Guns, terror and our half-assed responses to both
The slaughter of 49 people at a gay club in Orlando earlier this month by a man who pledged his allegiance to the Islamic State has set off an all-too familiar routine of outrage and stalemate.
The battle lines are drawn quickly and both sides of the political spectrum only wanted to focus on the problem that appeals most to its relative base of support. But that guarantees little or no progress.
The facts are this: An Islamic fundamentalist who should not have been in this country was able to get his hands on weapons he should not have been allowed to buy. Addressing only the immigration angle won’t prevent another mass shooting and calling for some kind of assault weapons ban won’t solve this issue either. If you don’t address both problems you’ll have more of these kinds of attacks.
The gun-control advocates want to ignore the terrorist aspect of this massacre. The shooter was a U.S citizen after all, Democrats like President Obama were quick to point out. He was a troubled person who beat his wife and may have been gay himself, they argue. He didn’t know his ass from his elbow as far as the Islamic terror elements fighting in the Middle East, paying homage to both ISIS and a Floridian jihadist who died fighting ISIS.
But a confused, closeted gay terrorist is still a terrorist. And if you talk like an Islamic terrorist and act like an Islamic terrorist…
The rapid reaction to focus on guns and the burying of heads in the sand on the fact that this was a terrorist attack sends the message loud and clear: multiculturalism is a faith that people will stick to despite multiple bloodbaths. It demands that you look the other way and not institute any reforms that might tangle with the theory that we can somehow fill the American melting pot with religious crazies and walk away unscathed.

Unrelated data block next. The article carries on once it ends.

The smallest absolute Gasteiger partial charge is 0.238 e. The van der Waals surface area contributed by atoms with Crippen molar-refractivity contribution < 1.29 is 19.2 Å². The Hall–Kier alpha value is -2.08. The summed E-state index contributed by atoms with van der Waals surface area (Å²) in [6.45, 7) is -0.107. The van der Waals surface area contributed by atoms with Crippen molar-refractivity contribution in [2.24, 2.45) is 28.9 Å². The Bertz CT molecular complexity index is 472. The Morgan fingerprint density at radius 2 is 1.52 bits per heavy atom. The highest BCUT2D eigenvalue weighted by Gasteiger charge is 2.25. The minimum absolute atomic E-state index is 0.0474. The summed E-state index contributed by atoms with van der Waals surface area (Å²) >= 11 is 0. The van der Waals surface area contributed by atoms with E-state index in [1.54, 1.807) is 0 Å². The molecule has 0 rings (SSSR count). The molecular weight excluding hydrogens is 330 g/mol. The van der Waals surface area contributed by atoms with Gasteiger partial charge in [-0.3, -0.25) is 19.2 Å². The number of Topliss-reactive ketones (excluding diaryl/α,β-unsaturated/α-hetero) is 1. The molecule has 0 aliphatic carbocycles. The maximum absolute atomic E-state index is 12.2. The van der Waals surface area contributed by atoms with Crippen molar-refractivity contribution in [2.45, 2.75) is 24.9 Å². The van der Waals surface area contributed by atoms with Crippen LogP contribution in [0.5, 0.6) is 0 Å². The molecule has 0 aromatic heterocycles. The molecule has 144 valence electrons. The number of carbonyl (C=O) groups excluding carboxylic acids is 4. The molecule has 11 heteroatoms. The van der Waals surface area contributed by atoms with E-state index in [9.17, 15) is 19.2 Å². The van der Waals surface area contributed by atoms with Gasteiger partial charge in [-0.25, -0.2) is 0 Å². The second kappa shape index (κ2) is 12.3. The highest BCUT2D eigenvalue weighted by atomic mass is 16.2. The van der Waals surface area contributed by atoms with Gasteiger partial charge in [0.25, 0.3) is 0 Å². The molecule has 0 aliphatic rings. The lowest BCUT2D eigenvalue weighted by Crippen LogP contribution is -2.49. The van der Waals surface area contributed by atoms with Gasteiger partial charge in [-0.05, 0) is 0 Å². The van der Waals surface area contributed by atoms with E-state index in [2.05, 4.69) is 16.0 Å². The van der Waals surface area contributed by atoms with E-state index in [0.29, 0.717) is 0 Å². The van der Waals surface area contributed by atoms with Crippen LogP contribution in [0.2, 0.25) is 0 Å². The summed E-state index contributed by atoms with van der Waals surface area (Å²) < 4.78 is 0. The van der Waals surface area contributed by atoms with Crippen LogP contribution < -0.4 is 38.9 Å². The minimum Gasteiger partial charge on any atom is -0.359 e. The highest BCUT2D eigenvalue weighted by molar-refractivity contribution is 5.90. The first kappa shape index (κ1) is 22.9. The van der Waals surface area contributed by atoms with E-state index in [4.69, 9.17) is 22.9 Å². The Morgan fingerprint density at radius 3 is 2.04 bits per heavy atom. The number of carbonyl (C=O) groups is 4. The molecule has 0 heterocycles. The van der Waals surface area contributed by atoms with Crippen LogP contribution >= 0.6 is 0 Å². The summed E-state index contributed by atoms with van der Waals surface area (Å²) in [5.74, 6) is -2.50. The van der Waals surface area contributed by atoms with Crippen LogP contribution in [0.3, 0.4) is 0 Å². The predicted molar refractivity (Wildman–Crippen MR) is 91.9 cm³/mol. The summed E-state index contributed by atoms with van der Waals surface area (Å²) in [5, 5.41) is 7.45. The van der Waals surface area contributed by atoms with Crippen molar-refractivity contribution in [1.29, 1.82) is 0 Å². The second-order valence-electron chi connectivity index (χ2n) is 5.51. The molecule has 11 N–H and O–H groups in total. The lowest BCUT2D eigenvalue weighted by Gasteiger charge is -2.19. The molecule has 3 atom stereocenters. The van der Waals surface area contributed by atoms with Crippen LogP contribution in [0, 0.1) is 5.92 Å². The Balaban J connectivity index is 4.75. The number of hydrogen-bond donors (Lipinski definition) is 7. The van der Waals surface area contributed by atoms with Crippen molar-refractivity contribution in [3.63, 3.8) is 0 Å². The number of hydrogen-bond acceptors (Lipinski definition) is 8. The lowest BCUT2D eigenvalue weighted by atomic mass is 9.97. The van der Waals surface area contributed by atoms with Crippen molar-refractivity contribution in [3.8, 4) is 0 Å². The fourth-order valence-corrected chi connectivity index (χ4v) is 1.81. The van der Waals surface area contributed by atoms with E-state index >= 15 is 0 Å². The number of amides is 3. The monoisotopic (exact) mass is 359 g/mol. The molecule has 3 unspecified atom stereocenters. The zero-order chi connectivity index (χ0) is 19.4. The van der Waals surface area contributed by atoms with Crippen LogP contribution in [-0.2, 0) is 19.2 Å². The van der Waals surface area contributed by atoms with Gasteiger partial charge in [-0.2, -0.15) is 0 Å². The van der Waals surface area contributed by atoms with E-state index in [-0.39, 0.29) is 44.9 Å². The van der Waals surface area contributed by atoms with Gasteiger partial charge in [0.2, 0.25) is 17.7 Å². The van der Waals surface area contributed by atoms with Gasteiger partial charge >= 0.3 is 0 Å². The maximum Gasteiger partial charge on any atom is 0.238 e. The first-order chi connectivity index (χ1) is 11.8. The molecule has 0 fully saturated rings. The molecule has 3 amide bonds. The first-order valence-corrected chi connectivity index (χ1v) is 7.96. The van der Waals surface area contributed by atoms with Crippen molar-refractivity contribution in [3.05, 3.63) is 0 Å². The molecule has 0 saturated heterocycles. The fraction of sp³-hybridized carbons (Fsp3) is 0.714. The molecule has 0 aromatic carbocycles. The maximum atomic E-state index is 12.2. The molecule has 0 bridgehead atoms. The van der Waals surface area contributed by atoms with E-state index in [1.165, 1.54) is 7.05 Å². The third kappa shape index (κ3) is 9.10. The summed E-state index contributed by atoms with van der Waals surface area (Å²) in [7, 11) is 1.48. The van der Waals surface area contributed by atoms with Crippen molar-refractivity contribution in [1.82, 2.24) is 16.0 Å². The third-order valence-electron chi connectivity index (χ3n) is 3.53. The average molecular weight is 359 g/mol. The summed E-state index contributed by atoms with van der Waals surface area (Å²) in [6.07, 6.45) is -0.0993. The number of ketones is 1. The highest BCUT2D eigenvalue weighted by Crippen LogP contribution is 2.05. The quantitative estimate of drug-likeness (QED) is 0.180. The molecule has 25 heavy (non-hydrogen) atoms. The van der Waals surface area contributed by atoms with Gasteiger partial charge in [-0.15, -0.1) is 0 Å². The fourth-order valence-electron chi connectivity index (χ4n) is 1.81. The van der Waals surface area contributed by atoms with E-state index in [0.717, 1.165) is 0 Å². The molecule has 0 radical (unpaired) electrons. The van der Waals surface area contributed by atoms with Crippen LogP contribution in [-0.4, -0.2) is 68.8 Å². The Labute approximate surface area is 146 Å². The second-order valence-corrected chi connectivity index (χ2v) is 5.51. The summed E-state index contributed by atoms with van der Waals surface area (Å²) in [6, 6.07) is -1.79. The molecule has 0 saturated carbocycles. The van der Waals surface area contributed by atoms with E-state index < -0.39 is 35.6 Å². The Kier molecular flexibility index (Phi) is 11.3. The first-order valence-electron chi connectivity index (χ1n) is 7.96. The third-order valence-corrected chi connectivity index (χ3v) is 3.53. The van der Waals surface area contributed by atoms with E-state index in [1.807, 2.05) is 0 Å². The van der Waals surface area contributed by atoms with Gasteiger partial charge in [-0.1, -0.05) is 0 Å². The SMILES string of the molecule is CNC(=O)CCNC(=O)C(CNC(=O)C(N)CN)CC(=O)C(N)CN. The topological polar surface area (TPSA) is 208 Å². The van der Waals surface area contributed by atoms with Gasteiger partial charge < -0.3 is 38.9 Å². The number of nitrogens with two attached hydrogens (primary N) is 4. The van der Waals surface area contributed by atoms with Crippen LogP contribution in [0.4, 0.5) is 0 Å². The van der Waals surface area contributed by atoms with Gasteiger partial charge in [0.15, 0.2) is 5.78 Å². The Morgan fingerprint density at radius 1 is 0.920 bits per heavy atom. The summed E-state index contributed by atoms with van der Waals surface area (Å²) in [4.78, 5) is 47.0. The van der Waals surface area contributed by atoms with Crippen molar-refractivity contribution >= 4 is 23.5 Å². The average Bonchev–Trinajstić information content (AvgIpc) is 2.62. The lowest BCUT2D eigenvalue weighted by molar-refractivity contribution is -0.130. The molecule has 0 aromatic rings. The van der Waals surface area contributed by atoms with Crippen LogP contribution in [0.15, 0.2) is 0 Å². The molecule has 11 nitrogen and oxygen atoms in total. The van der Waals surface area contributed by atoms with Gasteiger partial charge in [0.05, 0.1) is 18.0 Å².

Even when the perpetrator is a brown-skinned closeted gay Muslim who pledged allegiance to ISIS, it’s somehow dumb rednecks and their love of guns that’s responsible for this. It’s easy to paint the N.R.A. as the villain here because it makes it easy to fall into the same old political roles we are comfortable with. Violence, outrage, stalemate, repeat.
The other side of the issue is more troubling to think about. That is the idea that our immigration policies over the last several decades have placed a fifth column of potential terror recruits that are replenish and multiplied with each generation. We’ve seen this with other populations of Muslims in the U.S. as well, most notably with the children of Somali refugees from the Minneapolis area that have returned to their homeland to join the extremist Al Shabaab group. The Orlando shooter was a U.S. citizen; that’s true, but his family came here under a refugee program. If we had a well-functioning immigration and refugee system, this guy would not have been here.
Curbing home-grown Islamic terrorism means making massive immigration reforms that are currently labelled xenophobic by open borders advocates. We cannot bring large numbers of Muslims into the country and not expect to have some of them become radicalized. This doesn’t mean banning all Muslims from entering the country—that would be asinine and alienate some of our most stalwart allies in the fight against Islamic fundamentalism. But it means having a stringent program to weed out potential troublemakers, institute swift deportation programs for those refugees and immigrants that prove themselves undesirable, and bring in much lower numbers of refugees and immigrants.
Limiting access to assault rifles or “assault style” weapons means that we develop a very well-defined and expensive system for keeping track of people who are not worthy to own firearms. And let’s not confuse the issue: the overwhelming majority of murders in this country are not mass shootings with assault rifles but handgun murders. You could eliminate all “assault style” rifle killings and still not put much of a dent in the murder rate. You have to keep track of the people who should not own guns. Piddling over what guns are legal or not will do little.
And my fellow gun owners need to fess up that the situation is out of hand when home-grown jihadists can be better armed than our police. Yes, our crime problem is more one of demography than armaments, but the patchwork gun laws we have in the U.S. does not serve us well. We will be better with a centralized system with a full due process that overrides restrictive local laws but allows the government to stop bad guys from having guns.
Both of these reforms mean that we admit that very powerful partisan articles of faith are wrong. We have to admit that large-scale availability of military-grade weapons is a bad idea and needs major reform. We also have to admit that large-scale immigration from dangerous parts of the world is an abject failure and needs to be sharply restricted if not curtailed with minimal exceptions for outstanding allies and truly deserving and well-vetted refugees.